As we move from distant fantasy to probable reality, there will naturally be a lot of questions and conceptions to contend with. Like, can I actually afford an electric vehicle? Will it run out of charge while I’m driving down the highway at night? Can an EV tow my RV? How long do the batteries last before they need replacing?
We too wanted answers, so we put it to an expert. We sat down with new energy vehicle specialist at CarsGuide and author of the EVGuide Report Tom White to debunk some common EV myths and clarify what’s true.
Range anxiety comes up a lot when talking about EVs. It refers to the fear that you can’t get very far on a single charge – or that you’ll run out of power on your journey. So, is it true?
Tom explains that in Australia, the top 15 EV models available all offer more than 450km of range. Most EVs on the market are targeting a range of at least 400km, with more advanced makes like the Tesla Model S reaching as much as 837km. “Ask anyone who’s driven an EV: by the time you get to 450km of range, range anxiety doesn’t exist anymore,” Tom says.
The average Australian commuter only travels 38kms a day or less. In theory, that means one full charge should well and truly see most individuals through their entire week. “Even the EVs with lower range, closer to 250kms, would have enough range for most consumers.”
You can definitely charge your EV from home – actually, most owners do. “Charging on a home charger is what we call level one charging, which goes from 2.4 kilowatts to 7.2 kilowatts. That’s in the realm of about 20 to 50 kilometres of range an hour,” Tom says. In short: if you plug your EV in overnight, you should have a full charge by morning.
Public charging infrastructure, like the plugs you see at shopping centres, are great for people who don’t have suitable home charging options – and can offer more rapid charging too. “Those are level two chargers and they’re in the realm of 100 to 150 kilometres of range per hour,” Tom says. “So if you do a grocery shop twice a week or go to somewhere like the gym, that’s one way you can get 200 to 300 kilometres of charge.”
Level three charging (or DC charging) requires more expensive infrastructure and dedicated DC plugs – but has the capacity to deliver even quicker results. “That’s where you start to see hundreds of kilometres of range in an hour … or at the very top end, 100km of range in about 15 minutes.”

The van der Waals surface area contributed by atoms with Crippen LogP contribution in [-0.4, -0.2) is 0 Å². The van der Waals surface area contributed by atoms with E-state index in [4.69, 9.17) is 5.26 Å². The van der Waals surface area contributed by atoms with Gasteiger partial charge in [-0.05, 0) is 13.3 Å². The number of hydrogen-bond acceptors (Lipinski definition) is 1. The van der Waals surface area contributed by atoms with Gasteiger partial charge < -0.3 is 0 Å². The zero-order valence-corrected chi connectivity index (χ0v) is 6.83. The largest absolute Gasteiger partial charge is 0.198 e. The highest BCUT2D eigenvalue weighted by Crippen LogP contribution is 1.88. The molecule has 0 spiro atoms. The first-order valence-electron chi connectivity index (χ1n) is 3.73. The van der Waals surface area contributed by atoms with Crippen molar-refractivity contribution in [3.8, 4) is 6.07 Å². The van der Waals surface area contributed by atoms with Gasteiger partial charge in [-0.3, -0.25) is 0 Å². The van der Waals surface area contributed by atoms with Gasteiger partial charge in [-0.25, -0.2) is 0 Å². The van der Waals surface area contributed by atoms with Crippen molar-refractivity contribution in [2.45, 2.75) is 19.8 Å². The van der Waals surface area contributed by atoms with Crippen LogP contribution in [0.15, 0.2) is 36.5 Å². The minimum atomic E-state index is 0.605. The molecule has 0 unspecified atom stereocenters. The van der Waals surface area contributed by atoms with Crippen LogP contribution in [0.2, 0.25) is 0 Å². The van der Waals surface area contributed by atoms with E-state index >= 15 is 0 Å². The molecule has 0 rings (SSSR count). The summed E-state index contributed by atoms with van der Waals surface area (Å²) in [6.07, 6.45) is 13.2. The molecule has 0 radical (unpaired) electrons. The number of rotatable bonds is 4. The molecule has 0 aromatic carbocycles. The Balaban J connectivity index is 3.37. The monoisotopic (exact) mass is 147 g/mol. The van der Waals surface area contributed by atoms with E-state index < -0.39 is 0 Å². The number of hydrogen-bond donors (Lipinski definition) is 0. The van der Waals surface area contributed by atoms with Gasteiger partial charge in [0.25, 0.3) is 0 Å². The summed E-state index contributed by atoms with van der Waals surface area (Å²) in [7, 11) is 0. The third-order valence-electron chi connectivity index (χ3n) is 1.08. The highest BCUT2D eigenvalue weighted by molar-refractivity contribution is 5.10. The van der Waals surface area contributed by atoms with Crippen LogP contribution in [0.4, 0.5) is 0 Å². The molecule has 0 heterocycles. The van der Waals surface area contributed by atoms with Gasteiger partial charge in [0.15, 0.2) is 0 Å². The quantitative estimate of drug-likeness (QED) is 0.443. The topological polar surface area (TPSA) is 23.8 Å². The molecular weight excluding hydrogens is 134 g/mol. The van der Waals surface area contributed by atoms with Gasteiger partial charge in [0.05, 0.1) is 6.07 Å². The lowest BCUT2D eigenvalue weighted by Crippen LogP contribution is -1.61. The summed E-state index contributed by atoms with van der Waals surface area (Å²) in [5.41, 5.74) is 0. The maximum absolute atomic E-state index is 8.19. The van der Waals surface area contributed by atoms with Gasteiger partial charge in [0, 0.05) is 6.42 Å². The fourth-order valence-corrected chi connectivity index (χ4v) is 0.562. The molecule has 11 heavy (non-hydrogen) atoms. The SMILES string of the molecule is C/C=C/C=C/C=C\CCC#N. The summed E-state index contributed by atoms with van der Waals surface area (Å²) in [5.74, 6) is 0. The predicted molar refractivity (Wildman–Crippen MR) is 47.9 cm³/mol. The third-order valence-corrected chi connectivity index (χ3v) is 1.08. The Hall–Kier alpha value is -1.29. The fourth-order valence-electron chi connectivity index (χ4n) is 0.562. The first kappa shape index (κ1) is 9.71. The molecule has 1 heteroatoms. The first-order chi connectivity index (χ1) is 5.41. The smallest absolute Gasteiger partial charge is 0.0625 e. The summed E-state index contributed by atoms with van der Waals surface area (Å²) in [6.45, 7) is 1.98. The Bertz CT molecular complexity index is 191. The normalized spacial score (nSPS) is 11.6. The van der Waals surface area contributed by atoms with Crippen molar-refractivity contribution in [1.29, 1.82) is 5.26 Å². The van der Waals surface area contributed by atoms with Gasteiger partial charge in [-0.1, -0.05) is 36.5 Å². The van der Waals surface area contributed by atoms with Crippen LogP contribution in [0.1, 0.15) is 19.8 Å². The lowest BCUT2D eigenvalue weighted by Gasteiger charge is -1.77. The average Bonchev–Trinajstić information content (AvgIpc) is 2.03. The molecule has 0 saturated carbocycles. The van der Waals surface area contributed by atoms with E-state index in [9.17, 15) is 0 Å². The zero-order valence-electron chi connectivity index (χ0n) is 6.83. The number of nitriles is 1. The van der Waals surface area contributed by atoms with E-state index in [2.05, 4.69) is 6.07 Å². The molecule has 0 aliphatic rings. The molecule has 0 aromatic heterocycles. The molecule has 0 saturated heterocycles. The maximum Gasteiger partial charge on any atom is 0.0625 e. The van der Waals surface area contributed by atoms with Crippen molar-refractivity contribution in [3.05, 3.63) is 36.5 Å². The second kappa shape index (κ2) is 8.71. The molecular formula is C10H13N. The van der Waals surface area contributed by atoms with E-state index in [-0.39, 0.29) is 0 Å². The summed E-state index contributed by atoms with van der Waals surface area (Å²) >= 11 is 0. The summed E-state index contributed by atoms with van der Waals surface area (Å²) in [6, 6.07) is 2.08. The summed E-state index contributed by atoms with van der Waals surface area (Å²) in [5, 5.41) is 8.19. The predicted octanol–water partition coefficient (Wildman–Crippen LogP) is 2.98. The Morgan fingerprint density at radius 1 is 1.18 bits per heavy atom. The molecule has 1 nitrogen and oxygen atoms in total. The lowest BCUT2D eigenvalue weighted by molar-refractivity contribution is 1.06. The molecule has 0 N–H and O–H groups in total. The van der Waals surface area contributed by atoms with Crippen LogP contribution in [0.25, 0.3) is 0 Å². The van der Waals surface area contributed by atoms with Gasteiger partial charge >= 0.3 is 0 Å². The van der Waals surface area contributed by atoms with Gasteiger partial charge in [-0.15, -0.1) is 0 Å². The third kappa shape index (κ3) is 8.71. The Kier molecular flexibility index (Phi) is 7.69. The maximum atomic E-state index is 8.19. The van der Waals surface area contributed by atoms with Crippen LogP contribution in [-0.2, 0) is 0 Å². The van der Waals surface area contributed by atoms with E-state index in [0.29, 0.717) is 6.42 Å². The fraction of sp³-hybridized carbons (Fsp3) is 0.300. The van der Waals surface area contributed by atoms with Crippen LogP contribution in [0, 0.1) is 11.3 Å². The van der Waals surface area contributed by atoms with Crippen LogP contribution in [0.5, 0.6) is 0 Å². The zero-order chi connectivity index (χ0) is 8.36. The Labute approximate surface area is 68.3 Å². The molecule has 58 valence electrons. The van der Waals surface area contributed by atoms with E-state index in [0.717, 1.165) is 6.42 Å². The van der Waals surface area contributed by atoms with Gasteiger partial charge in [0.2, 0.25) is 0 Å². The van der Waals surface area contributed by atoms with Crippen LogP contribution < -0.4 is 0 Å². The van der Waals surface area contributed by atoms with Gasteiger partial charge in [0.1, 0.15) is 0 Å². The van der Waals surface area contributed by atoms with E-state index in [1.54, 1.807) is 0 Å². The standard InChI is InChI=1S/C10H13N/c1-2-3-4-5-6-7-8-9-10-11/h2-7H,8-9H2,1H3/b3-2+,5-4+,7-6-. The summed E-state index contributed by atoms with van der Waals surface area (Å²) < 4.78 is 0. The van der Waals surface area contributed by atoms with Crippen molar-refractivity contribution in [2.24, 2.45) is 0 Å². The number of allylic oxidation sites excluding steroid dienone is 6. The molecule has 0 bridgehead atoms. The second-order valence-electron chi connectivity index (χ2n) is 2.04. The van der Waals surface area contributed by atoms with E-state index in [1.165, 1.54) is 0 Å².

Some people believe electric vehicles are slow to drive and much less powerful than petrol cars. Tom explains that even the most affordable EVs can be more powerful than their combustion equivalents. “So we’re talking about a performance jump rather than a downgrade when it comes to swapping to pure electric technology.”
There are some concerns for people who want a car with towing capacity, as more weight will affect range. But Tom says that on a performance level, EV models can keep up. “About three years ago, we took a Tesla Model X and a Toyota LandCruiser (one of the most popular vehicles used for towing in Australia) and towed the same trailer over the Blue Mountains on both,” he says.
“It was a worst case scenario: travelling uphill, the most consumption possible. And the Tesla could absolutely do it. It took the weight of the trailer completely in its stride because the performance was so powerful from its electric motors.”
When we last wrote about EVs, we pointed out that the cheapest model currently available in Australia is priced at $44,990 drive-away. That is still less than the two best-selling models of 2021 and is nearly on par with the average spend on a new car in Australia.
Tom says it will take some advancement in technology to bring the price of new EVs closer to $25,000–$30,000. But he does point to a growing secondhand market in coming decades as a way for more average earners to afford electric. “One of the biggest success stories we’ve seen over in Europe is government fleets and business fleets having to hit targets to fill to fill their ranks with electric vehicles,” Tom says.
“What happens when those fleets start to fill with electric vehicles, is they filter down to the second hand market, and that creates a really healthy price drop for your average consumer. So that’s one thing that governments and businesses can do in Australia to help … the average consumer afford a lightly used secondhand EV.”
It’s easy to assume new technology means higher maintenance costs, but Tom says the opposite is true of EVs. “For one, the EVs we’re seeing come out now have longer service intervals,” Tom says. “A service for a combustion car would be roughly a year, or 15,000 kilometres. A lot of electric vehicles average two years or 30,000 kilometres for their service interval. That’s because there are less moving parts and fewer mechanical items … it’s just a simple electric motor with a handful of parts in it.”
This also means servicing costs are generally lower for EVs than combustion vehicles too.“A lot of people have to remember that when they’re buying an EV, they’re actually investing in all of those costs upfront,” Tom adds. So paying more to purchase, but saving a lot of money over the life of the car.
EV batteries have a much longer lifespan than most people probably assume. On average, car manufacturers put that at around eight years or 160,000km. After eight years, most guarantees state the battery should still be holding 70 or 80 per cent of its original capacity. There are many factors that can cause batteries to degrade quicker over time (like hot or cold temperatures and extensive use of rapid chargers), but some estimates suggest batteries can last for anywhere between 10 to 20 years.
Depleted batteries can also be recycled and repurposed. They can be used as cells to store solar and wind energy, or as community battery storage. And they can also be recycled for their raw materials like lithium and cobalt.